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“Craft Schools”, a multi-year project encompassing public programs, and art acquisitions to expand the MFA’s contemporary craft collection.
The Society is proud to present Michelle Millar Fisher in connection with our Mentor Program. Michelle is the Ronald C. and Anita L. Wornick Curator of Contemporary Decorative Arts within the Contemporary Art Department at the Museum of Fine Arts, Boston.
Michelle will discuss her current project “Craft Schools”, a multi-year project encompassing public programs, artwork acquisitions to expand the MFA’s contemporary craft collection, travel to meet artists across all 48 contiguous United States, and, ultimately, a publication framing modern-day craft as expansive, inclusive, and alive—inside and outside the walls of museums.
Michelle will also discuss the focus of the MFA’s Contemporary Decorative Arts collection, the museum’s current and long-term acquisition priorities, and recommendations on how curators, like herself, are best contacted by artists.
Please JOIN us for this lively and informative Mentor Program event accessible on ZOOM.
About the presenter:
Michelle Millar Fisher is currently the Ronald C. and Anita L. Wornick Curator of Contemporary Decorative Arts within the Contemporary Art Department at the Museum of Fine Arts, Boston. Her work focuses on the intersections of people, power, and the material world. At the MFA, she is working on her next book and exhibition, tentatively titled Craft Schools: Where We Make What We Inherit which is taking her across 48 contiguous US states via train over the course of a year. The recipient of an MA and an M.Phil in Art History from the University of Glasgow, Scotland, she received an M.Phil from and is currently completing her doctorate in art history at The Graduate Center at the City University of New York (CUNY). She is part of the 2022 fellow cohort at the Center for Curatorial Leadership.
She has long been interested in the confluence of gender and design. She has written widely on care work, mothering, and reproductive labor, including parenting in museums (and hiding care work at work), being childfree, grief and mothers, and the architecture of maternity. Since 2017, she has co-organized an independent team of collaborators around a book (MIT Press 2021), exhibition, curriculum, and program series called Designing Motherhood: Things That Make and Break Our Births. Find it on Instagram at @designingmotherhood. In 2017, she co-organized an exhibition and book, I Will What I Want: Women, Design, and Empowerment, in conjunction with muca-Roma, Mexico City.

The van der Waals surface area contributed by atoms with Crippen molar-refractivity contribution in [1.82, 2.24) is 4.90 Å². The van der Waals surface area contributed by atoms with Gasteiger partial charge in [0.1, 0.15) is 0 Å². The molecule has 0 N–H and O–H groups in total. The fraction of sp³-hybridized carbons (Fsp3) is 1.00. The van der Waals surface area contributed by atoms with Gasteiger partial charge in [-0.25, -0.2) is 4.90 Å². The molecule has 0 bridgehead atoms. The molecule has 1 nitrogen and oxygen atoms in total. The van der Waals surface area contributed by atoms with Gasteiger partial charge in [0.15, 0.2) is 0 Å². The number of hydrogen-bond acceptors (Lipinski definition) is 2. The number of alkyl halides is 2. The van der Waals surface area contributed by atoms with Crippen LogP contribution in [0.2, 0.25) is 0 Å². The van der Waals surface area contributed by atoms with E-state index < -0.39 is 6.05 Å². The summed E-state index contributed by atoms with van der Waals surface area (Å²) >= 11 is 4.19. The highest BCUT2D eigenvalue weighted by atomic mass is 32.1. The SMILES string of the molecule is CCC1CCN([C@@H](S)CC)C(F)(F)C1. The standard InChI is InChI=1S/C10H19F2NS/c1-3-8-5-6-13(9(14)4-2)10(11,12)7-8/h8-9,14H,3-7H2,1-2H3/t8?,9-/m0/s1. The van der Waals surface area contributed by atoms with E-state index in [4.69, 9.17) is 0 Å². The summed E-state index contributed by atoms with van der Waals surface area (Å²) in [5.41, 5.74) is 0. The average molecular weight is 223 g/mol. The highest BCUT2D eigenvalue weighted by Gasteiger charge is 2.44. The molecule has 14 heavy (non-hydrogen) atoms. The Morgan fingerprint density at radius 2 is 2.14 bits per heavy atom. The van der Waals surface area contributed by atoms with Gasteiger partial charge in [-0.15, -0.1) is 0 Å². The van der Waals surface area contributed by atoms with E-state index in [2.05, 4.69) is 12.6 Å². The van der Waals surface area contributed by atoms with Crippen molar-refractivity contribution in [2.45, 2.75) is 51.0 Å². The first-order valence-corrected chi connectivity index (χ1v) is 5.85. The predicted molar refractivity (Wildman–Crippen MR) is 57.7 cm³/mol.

Previously, she was The Louis C. Madeira IV Assistant Curator of European Decorative Arts and Design at the Philadelphia Museum of Art where she co-organized Designs for Different Futures (book and exhibition, 2019), helped rethink the display of nineteenth-century European decorative arts, and engaged in research for the PMA’s new Gehry galleries which center contemporary art and design production at local and global levels. From 2014-2018 she was a Curatorial Assistant at the Museum of Modern Art, New York, where she co-organized, amongst others, the exhibitions Design and Violence, This Is for Everyone: Design Experiments for the Common Good, From the Collection, 1960-1969 and Items: Is Fashion Modern? as well as accompanying catalogs.
Before that, she worked for four years as a museum educator at the Solomon. R. Guggenheim Museum and as a research intern in Arms & Armor for a year at the Metropolitan Museum of Art. She frequently lectures at conferences and symposia and has been an adjunct lecturer at many schools, including Parsons The New School for Design, CUNY’s Baruch College, the University of Pennsylvania, and the Graduate School of Design at Harvard University.
She has been the recipient of numerous awards and fellowships, including a Graham Foundation Award, a Pew Center for Arts & Heritage project award, a Sachs Program for Arts Innovation Award, a full CUNY Graduate Center Enhanced Chancellor’s Dissertation Fellowship, several Kress Foundation Institutional Grants for Digital Resources, a DAAD Summer Language Fellowship, and an Arts & Humanities Research Council Postgraduate Scholarship.
Collaboration and mentorship are at the core of Michelle’s practice.
In 2011, she co-founded ArtHistoryTeachingResources.org, a Kress Foundation-funded project now used in over 185 countries. In 2019, she co-founded Art + Museum Transparency, dedicated to supporting critical conversations on the intersections of art and labor, and home to the Salary Transparency Spreadsheet.